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Should all exams be taken and submitted using computers?

Secondary Schools
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A friend of mine is a university examiner - she works for OCR (Oxford, Cambridge and RSA Exams). My understanding was that her job entailed compiling the papers: writing the questions, and making sure that the tests were comprehensively balanced. It turns out though that she has a far more onerous task: she has to mark the exams.

`How hard can that be?` I thought to myself? She`ll obviously know what the answers are, she just has to read through each paper and grade it accordingly. I recall asking her if the most difficult part of her job was deciding just how many marks to award a student in a comprehension question, where there isn`t a clearly delineated right and wrong answer.

`No, she answered, `The most difficult thing is trying to read students` awful handwriting!` It turns out this is the most common complaint from examiners - they have to decipher hundreds of pages of handwriting, with each student having their own idiosyncratic style of writing. My friend went on to tell me some of her concerns:

`Some students have the most beautiful handwriting - while others have such a poor script it makes my eyes hurt! However bad their writing is, I`m obliged to decode it all. It`s not their penmanship that`s being tested - though sometimes the writing is so bad, almost completely illegible, I want to cross it all out and give them no marks at all!`

`As the student nears the end of the exam, and time is running out, their writing becomes even worse, as they write faster and faster! I have to make sure i`ve read every line, however enigma-like it may be to decode, as it wouldn`t be fair to a student to gloss over words that might contain the correct answer.`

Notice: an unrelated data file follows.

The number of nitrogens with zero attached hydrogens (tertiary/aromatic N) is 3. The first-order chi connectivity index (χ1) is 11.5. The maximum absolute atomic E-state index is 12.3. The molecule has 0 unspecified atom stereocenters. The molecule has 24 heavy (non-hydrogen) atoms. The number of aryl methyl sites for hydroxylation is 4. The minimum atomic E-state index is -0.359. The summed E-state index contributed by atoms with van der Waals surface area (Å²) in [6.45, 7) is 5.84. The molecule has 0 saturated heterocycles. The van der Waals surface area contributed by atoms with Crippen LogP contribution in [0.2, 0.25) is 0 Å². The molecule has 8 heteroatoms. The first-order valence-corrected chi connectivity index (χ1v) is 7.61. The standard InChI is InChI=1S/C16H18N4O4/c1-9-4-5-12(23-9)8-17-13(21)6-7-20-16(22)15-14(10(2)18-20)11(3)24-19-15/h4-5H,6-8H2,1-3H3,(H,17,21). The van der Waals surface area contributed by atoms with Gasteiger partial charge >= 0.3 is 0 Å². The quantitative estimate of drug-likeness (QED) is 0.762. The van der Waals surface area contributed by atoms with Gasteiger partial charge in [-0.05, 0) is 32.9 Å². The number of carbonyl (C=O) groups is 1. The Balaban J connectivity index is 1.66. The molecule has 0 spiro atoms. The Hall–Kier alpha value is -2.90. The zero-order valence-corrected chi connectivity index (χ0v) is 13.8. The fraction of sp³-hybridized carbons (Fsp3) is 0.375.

Our current students may well be the last generation who sit examinations using paper and pen, for there are calls for all assessments to be undertaken using computers. There is really no reason why students can`t log into a web site that hosts the exam, and type out their answers, while sitting in a traditional examination hall. The examiner won`t even have to tell students to stop writing at the end of the examination, nor collect their papers once the assessment has concluded.

There are many benefits to this method: the questions can be uploaded to the website on the day of the exam, negating the need for hundreds of confidential papers to be stored on school grounds days, or even weeks before the test. There won`t be any more cases of exam papers being stolen and distributed to students before the test, something that frequently happens according to my examiner friend; nor that of completed papers being lost prior to marking, something that also sadly occurs.

Many people might balk at the idea of equipping students with computers during exams - while mobile phones are banned from the examination room, computers could be used with even greater facility to access the internet, allowing that elusive answer to be acquired. I suspect it wouldn`t be particularly difficult for schools to set up computers that are disabled in some manner, so they can`t access any Wi-Fi signal, so this is a concern that could likely be alleviated.

There are some schools which have for some time mandated that students submit their answers on computers during exams, and I am not aware of any issues being raised. One concern that comes to mind however is that of questions that require an answer in the form of a picture or diagram. Certain questions in geometry or geography might rely upon a picture being submitted by the student, or a presented image being altered in some manner. I suspect this is not really a major problem though - computers are used by graphic artists every day, so it should be perfectly possible for the student to draw, for example, certain geometric shapes, or mark the border between two countries using a mouse.

Exams submitted via computer could also provide some useful information to exam boards: they could track how long students take over each question, allowing them to assess the difficulty levels more accurately, helping them create new tests in the future. There will also be an environmental benefit in the reduction of paper use. Exams will be able to be graded faster, and more accurately, and my friend will be spared the punishment of having to decipher reams of spidery, hieroglyphic-like writing!

8 months ago
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